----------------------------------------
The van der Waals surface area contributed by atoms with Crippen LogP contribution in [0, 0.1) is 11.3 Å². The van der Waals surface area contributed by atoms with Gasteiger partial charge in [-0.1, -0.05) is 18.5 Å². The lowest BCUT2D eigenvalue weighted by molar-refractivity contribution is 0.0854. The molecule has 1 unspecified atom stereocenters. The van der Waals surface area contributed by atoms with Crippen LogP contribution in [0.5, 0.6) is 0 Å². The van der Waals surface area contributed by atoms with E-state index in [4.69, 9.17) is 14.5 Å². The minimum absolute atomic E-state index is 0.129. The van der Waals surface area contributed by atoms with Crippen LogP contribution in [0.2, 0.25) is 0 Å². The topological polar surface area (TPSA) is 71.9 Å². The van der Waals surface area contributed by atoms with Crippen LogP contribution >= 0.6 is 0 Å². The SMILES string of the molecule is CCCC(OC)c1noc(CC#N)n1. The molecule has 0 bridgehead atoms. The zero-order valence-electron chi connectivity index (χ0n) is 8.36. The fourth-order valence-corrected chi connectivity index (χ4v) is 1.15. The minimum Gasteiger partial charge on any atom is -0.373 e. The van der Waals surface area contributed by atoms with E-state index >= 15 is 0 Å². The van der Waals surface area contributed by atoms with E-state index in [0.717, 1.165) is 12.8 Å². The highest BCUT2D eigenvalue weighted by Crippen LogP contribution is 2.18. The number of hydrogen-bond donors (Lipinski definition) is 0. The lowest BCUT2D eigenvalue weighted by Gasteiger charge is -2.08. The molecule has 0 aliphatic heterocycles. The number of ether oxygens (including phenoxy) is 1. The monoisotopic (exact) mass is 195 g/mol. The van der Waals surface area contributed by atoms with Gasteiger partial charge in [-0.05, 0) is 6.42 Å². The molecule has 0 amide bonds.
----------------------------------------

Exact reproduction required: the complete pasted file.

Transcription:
The van der Waals surface area contributed by atoms with Crippen LogP contribution in [0, 0.1) is 11.3 Å². The van der Waals surface area contributed by atoms with Gasteiger partial charge in [-0.1, -0.05) is 18.5 Å². The lowest BCUT2D eigenvalue weighted by molar-refractivity contribution is 0.0854. The molecule has 1 unspecified atom stereocenters. The van der Waals surface area contributed by atoms with Crippen LogP contribution in [0.5, 0.6) is 0 Å². The van der Waals surface area contributed by atoms with E-state index in [4.69, 9.17) is 14.5 Å². The minimum absolute atomic E-state index is 0.129. The van der Waals surface area contributed by atoms with Crippen LogP contribution in [0.2, 0.25) is 0 Å². The topological polar surface area (TPSA) is 71.9 Å². The van der Waals surface area contributed by atoms with Crippen LogP contribution >= 0.6 is 0 Å². The SMILES string of the molecule is CCCC(OC)c1noc(CC#N)n1. The molecule has 0 bridgehead atoms. The zero-order valence-electron chi connectivity index (χ0n) is 8.36. The fourth-order valence-corrected chi connectivity index (χ4v) is 1.15. The minimum Gasteiger partial charge on any atom is -0.373 e. The van der Waals surface area contributed by atoms with E-state index >= 15 is 0 Å². The van der Waals surface area contributed by atoms with E-state index in [0.717, 1.165) is 12.8 Å². The highest BCUT2D eigenvalue weighted by Crippen LogP contribution is 2.18. The number of hydrogen-bond donors (Lipinski definition) is 0. The lowest BCUT2D eigenvalue weighted by Gasteiger charge is -2.08. The molecule has 0 aliphatic heterocycles. The number of ether oxygens (including phenoxy) is 1. The monoisotopic (exact) mass is 195 g/mol. The van der Waals surface area contributed by atoms with Gasteiger partial charge in [-0.05, 0) is 6.42 Å². The molecule has 0 amide bonds.